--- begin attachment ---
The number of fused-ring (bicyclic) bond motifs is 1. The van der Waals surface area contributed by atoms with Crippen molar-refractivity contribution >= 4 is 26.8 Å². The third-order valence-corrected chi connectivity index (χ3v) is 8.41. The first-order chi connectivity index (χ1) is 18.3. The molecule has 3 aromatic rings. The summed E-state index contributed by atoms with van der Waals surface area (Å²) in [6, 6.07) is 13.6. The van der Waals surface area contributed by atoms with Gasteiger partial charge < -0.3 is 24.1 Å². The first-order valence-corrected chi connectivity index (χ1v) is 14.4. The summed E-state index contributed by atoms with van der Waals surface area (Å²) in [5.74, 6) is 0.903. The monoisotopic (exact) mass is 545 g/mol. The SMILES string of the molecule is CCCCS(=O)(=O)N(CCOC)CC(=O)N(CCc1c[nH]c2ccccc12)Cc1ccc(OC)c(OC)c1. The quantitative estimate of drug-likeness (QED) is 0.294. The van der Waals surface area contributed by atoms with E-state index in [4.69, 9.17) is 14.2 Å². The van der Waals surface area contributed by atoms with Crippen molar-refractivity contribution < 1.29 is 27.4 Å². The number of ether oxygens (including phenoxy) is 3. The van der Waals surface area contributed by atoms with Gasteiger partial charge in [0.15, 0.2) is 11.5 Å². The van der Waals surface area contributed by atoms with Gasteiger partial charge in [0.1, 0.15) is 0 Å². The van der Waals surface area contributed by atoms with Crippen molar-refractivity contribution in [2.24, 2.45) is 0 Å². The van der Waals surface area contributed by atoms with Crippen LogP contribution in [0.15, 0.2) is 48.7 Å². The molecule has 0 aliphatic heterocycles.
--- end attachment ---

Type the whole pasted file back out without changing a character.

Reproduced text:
The number of fused-ring (bicyclic) bond motifs is 1. The van der Waals surface area contributed by atoms with Crippen molar-refractivity contribution >= 4 is 26.8 Å². The third-order valence-corrected chi connectivity index (χ3v) is 8.41. The first-order chi connectivity index (χ1) is 18.3. The molecule has 3 aromatic rings. The summed E-state index contributed by atoms with van der Waals surface area (Å²) in [6, 6.07) is 13.6. The van der Waals surface area contributed by atoms with Gasteiger partial charge < -0.3 is 24.1 Å². The first-order valence-corrected chi connectivity index (χ1v) is 14.4. The summed E-state index contributed by atoms with van der Waals surface area (Å²) in [5.74, 6) is 0.903. The monoisotopic (exact) mass is 545 g/mol. The SMILES string of the molecule is CCCCS(=O)(=O)N(CCOC)CC(=O)N(CCc1c[nH]c2ccccc12)Cc1ccc(OC)c(OC)c1. The quantitative estimate of drug-likeness (QED) is 0.294. The van der Waals surface area contributed by atoms with E-state index in [4.69, 9.17) is 14.2 Å². The van der Waals surface area contributed by atoms with Crippen molar-refractivity contribution < 1.29 is 27.4 Å². The number of ether oxygens (including phenoxy) is 3. The van der Waals surface area contributed by atoms with Gasteiger partial charge in [0.15, 0.2) is 11.5 Å². The van der Waals surface area contributed by atoms with Gasteiger partial charge in [0.1, 0.15) is 0 Å². The van der Waals surface area contributed by atoms with Crippen molar-refractivity contribution in [2.24, 2.45) is 0 Å². The van der Waals surface area contributed by atoms with Crippen LogP contribution in [0.15, 0.2) is 48.7 Å². The molecule has 0 aliphatic heterocycles.